According to Nurmohamed, “it’s not a binary choice” in deciding if Damore had to be fired immediately or allowed to stay on his job without any punishment whatsoever. He talked of “restorative justice” as an alternative, where an organization would look beyond the offender or the perpetrator of a violation. Also, it might help to focus not just on the perpetrator, but also on the immediate victims of Damore’s utterances, and the broader community. “There might have been a way to restore some of those relationships,” he noted.
“It should spark a conversation. It shouldn’t be shut down. If this individual is basing his views on incorrect information, let’s correct it and give him the right perspective, and let’s see what happens.” –Americus Reed
To be sure, Damore’s memo contained “offensive and inaccurate” remarks, and “lacked a lot of emotional intelligence, too,” said Nurmohamed. “But there were points in there that he was trying to make to start a conversation, and there were signals in that memo that this guy potentially could have been reached.”
“I really worry about this idea of squashing perspectives so quickly without thinking through how do we turn this into something positive and a teachable moment for people within the organization,” said Reed. “The outcome, or the consequence, of shutting this down quickly [firing Damore], even though it might appease some folks who are outraged, makes the problem worse, because now more people go underground and that ideological diversity is less likely to happen.”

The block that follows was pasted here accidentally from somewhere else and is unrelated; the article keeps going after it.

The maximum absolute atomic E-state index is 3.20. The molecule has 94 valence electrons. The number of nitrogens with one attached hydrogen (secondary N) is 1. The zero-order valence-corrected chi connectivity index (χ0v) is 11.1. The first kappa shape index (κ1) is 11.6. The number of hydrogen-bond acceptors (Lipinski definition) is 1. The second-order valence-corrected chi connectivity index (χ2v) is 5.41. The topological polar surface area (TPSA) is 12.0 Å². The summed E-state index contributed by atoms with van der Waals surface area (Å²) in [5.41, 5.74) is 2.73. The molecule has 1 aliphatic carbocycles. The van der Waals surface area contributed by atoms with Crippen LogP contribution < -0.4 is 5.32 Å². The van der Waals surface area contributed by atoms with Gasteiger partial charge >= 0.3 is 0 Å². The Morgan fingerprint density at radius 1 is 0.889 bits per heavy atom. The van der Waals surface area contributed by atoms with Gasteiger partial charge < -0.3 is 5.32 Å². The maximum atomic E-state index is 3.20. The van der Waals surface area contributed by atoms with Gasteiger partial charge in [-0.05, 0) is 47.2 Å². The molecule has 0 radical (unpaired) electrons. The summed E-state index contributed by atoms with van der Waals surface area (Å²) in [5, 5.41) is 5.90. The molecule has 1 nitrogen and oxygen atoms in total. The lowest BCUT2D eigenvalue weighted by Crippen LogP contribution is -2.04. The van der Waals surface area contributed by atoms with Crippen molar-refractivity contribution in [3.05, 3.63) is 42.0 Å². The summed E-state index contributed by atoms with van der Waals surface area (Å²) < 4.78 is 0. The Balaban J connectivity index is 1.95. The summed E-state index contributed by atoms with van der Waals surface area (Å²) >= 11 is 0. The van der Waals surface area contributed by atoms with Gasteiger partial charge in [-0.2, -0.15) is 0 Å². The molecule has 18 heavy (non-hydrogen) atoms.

Indeed, Pichai acknowledged in his note to employees that “much of what was in [Damore’s] memo is fair to debate.” But he also pointed out that portions of it violated Google’s code of conduct. “They cross the line by advancing harmful gender stereotypes in our workplace,” he added.
Meanwhile, Damore has his supporters. A day after he was fired, Wikileaks founder Julian Assange offered a job to Damore in a tweet, and said, “Women [and] men deserve respect. That includes not firing them for politely expressing ideas but rather arguing back.”
Managing the Fallout
The controversy has had its share of collateral damage. For one, it has fueled calls for Pichai to resign. “He could have stood up for the free flow of information. Instead he joined the mob,” wrote New York Times columnist David Brooks, and that was echoed by others including USA Today columnist Glenn Harlan Reynolds. Another was the cancellation of a companywide town hall meeting last Thursday that Pichai had convened to discuss the Damore issue. He explained in an email that some proposed questions by Google employees had “appeared externally” and some employees feared for their safety if they were “outed publicly” for asking a question, according to a Wired magazine report.
According to Reed, the Google brand itself might be under “some pressure” in the wake of the latest controversy. Nurmohamed noted that what was intended to be an internal company debate is now being debated externally as well with the online leak of Damore’s memo. “Among those debating it are computer science programmers that are considering Google as an employer,” he said.